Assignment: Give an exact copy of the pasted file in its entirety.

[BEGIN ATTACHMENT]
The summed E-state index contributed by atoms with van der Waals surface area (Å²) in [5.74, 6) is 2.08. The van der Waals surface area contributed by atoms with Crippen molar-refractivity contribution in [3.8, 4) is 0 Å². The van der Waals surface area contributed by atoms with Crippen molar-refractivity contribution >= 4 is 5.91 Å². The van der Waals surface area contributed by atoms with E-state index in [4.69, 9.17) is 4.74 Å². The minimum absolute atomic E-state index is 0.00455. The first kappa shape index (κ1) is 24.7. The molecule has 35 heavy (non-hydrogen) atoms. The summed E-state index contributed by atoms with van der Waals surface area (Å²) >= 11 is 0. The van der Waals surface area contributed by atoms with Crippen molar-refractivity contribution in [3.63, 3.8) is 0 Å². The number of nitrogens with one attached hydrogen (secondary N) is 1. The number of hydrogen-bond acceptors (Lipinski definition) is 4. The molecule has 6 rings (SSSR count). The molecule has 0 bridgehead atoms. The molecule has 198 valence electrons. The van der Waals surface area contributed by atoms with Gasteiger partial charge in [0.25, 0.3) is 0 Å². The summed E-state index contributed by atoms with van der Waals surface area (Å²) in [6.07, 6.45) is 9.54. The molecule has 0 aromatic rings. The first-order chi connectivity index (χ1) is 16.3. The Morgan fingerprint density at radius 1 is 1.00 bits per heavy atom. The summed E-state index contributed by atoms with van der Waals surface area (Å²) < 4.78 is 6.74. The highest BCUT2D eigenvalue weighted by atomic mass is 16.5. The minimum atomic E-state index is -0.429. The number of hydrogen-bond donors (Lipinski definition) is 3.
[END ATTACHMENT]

The summed E-state index contributed by atoms with van der Waals surface area (Å²) in [5.74, 6) is 2.08. The van der Waals surface area contributed by atoms with Crippen molar-refractivity contribution in [3.8, 4) is 0 Å². The van der Waals surface area contributed by atoms with Crippen molar-refractivity contribution >= 4 is 5.91 Å². The van der Waals surface area contributed by atoms with E-state index in [4.69, 9.17) is 4.74 Å². The minimum absolute atomic E-state index is 0.00455. The first kappa shape index (κ1) is 24.7. The molecule has 35 heavy (non-hydrogen) atoms. The summed E-state index contributed by atoms with van der Waals surface area (Å²) >= 11 is 0. The van der Waals surface area contributed by atoms with Crippen molar-refractivity contribution in [3.63, 3.8) is 0 Å². The number of nitrogens with one attached hydrogen (secondary N) is 1. The number of hydrogen-bond acceptors (Lipinski definition) is 4. The molecule has 6 rings (SSSR count). The molecule has 0 bridgehead atoms. The molecule has 198 valence electrons. The van der Waals surface area contributed by atoms with Gasteiger partial charge in [0.25, 0.3) is 0 Å². The summed E-state index contributed by atoms with van der Waals surface area (Å²) in [6.07, 6.45) is 9.54. The molecule has 0 aromatic rings. The first-order chi connectivity index (χ1) is 16.3. The Morgan fingerprint density at radius 1 is 1.00 bits per heavy atom. The summed E-state index contributed by atoms with van der Waals surface area (Å²) < 4.78 is 6.74. The highest BCUT2D eigenvalue weighted by atomic mass is 16.5. The minimum atomic E-state index is -0.429. The number of hydrogen-bond donors (Lipinski definition) is 3.